IFAS | Freedom Writer | December 1998 | cagop.html

Tide ebbs for California GOP

In 1990, the radical Religious Right surprised the pundits by winning almost 60 seats in the San Diego, California county elections. That election is sometimes referred to as "the San Diego Surprise." Soon, the Republican Party in California was dominated by conservative Christians. In this year's election, years of conservative Christian labor came to naught. Activist Jerry Sloan, a former fundamentalist minister, has followed the rise of the Religious Right in California. Sloan, more than any other individual, has provided the media with the inside scoop on Religious Right activities in California. Here is his report of this year's election results.

By Jerry Sloan

In 1994, a Republican a tide swept California and the nation. Now, just four years later, in California the tide has gone out. Republicans made their worst showing in forty years.

Only two statewide constitutional offices were retained by Republicans: Bill Jones as secretary of state and Church Quackenbush as insurance commissioner. Quackenbush's wife was not so lucky. In seeking a career change from the private entrepreneurial sector to a new job representing most of Sacramento County in the state senate, she lost by a wide margin to assembly member Deborah Ortiz.

The Republican candidates for governor and U.S. senator, California attorney general Dan Lungren and state treasurer Matt Fong, son of former California secretary of state March Fong Eu, ran lackluster and seriously flawed campaigns.

Lungren's campaign was so badly run that, ten days before the election, political pundit and talking head Robert Novack wrote in his syndicated column a scathing denunciation of Lungren for giving the governor's office to lieutenant governor Gray Davis and along with it control of redistricting after the 2000 census. In launching his campaign Lungren cited his Roman Catholic faith and his strict pro-life views on abortion. His antiabortion views only served to rally pro-abortion supporters. Exit polls show he lost moderate Republican women and the Reagan Democrats who would have found his candidacy attractive.

In the last week of his campaign, Matt Fong, portrayed as a moderate, was knocked off the track when it was revealed that he had made contributions to radical groups from his treasurer's campaign fund. Fong made a $25,000 contribution to an antiabortion parental rights group, and a $50,000 contribution to the virulently antigay Traditional Values Coalition to aid in a campaign to stop same-sex marriage. Fong described the Reverend Lou Sheldon, a man who has made a career out of gay bashing, as "My old friend, Lou Sheldon." In the last ten days of the campaign, Fong ran a TV ad featuring his mother proclaiming what a nice boy he was and basically telling Senator Barbara Boxer to quit picking on him. Of course, the ad became fodder for cartoonists all over the state.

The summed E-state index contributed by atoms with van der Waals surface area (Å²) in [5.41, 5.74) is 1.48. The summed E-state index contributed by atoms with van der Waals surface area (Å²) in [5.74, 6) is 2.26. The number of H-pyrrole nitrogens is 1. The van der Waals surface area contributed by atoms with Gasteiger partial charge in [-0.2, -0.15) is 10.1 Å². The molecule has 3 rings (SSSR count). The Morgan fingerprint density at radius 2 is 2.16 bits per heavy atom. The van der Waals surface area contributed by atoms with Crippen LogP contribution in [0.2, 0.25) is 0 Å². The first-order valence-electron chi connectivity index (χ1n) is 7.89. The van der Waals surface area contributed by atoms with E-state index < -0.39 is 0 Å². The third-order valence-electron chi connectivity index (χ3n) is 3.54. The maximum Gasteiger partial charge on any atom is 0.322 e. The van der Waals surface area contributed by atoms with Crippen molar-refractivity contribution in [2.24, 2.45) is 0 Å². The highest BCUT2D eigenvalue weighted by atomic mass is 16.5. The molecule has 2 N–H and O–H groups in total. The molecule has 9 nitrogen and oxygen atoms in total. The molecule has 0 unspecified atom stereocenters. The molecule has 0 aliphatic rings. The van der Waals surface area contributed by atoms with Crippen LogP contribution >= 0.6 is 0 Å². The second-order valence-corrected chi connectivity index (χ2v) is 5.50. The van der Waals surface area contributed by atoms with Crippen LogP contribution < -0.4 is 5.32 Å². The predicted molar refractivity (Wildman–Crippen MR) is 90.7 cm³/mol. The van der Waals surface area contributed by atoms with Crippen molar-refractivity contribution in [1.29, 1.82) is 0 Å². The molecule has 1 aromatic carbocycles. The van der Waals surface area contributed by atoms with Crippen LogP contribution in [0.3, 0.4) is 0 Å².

In the California legislative races, the Republicans suffered a big loss by forfeiting five seats in the assembly and two seats in the senate, giving the Democrats a solid majority in both houses.

One of the seats in the senate belonged to none other than Capitol Commonwealth/Allied/California Independent Business PAC and former senate minority leader Rob Hurtt, representing Garden Grove in Orange County. Hurtt, along with four other multimillionaires Howard Ahmanson, heir to the Home Savings fortune; Edward Atsinger, owner of over 45 Christian radio stations; Roland Hinz, publisher of Dirt Bike magazine; and box manufacturer Richard Riddle have poured upwards of $10,000,000 into legislative elections since 1990. Atsinger's nephew, a carpetbagger who moved into the Bakersfield/Fresno area in 1996, also lost his assembly seat.

Former congressman Robert Dornan retained that title for the second time as he suffered a decisive shellacking by congresswoman Loretta Sanchez.

For the first time in twenty-four years both the governor and lieutenant governor are from the same party, as former assembly speaker Cruz Bustemonte, now lieutenant governor-elect, became the first statewide Latino office holder.

With these very decisive Democratic victories, the theocratic legislative agenda of the Ahmanson/Hurtt political machine will be held in check at least for the next two years.

© 1998 Institute for First Amendment Studies, Inc.